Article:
At maturity, a fully realized Permaculture site bears little resemblance to a “farm” as we know it today. Though deliberately established, tended, monitored and maintained by m an, it will APPEAR to be almost “wild.” Permaculture mimics natural systems. It incorporates the natural tendencies of the land, the plants and the domesticated animals into it’s plan -creating a naturally ordered system that is none-the-less intentionally designed to serve man’s needs while respecting the needs of all the species within the system. The result is high-yield/low-maintenance agriculture that maximizes the potential of the land and minimizes the effort required to achieve a bountiful harvest. This is what is meant by “working with, rather than against nature.”

The Permaculture Institute is active in every continent on the globe. Working humbly, and usually without governmental or corporate funding of any sort, Permaculture volunteers are doing the kind of good work in the developing nations that we once believed the Peace Corps was going to accomplish. Since 1984 the Institute has held an annual international conference bringing together teachers, designers and laymen from all over the planet to discuss the future of the movement and share its expanding applications as adaptations to essential principles evolve in new regions and biospheres.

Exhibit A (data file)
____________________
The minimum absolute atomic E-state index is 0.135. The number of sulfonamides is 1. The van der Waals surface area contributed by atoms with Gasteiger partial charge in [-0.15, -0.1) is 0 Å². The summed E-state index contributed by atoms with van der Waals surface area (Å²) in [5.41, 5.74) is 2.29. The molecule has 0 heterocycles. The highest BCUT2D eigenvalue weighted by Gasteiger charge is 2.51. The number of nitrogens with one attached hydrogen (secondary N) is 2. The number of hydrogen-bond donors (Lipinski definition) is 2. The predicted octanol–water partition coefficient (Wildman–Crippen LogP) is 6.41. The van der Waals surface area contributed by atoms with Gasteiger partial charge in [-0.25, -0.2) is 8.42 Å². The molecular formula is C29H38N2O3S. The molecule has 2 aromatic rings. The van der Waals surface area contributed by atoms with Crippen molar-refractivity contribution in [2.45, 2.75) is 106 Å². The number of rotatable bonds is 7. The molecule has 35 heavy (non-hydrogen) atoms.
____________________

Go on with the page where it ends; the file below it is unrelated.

The movement is growing steadily as new students and freshly graduated designers enter t he arena every year. Still Permaculture, an all-encompassing approach to one of the crucial elements in developing a sustainable way of life, is not well understood. More educational outreach is sorely needed. Chemically assisted mono-cropping is neither healthy nor sustainable. Yet usual methods of organic multi-cropping are labor intensive and expensive and thus are often rejected as a serious practical alternative. Ultra-efficient, high-yield/low-maintenance Permaculture designing, whether implemented on a large market-intended scale, or in the individual home garden, can offer us a real solution.


Submitted by Bonnie North, October 1996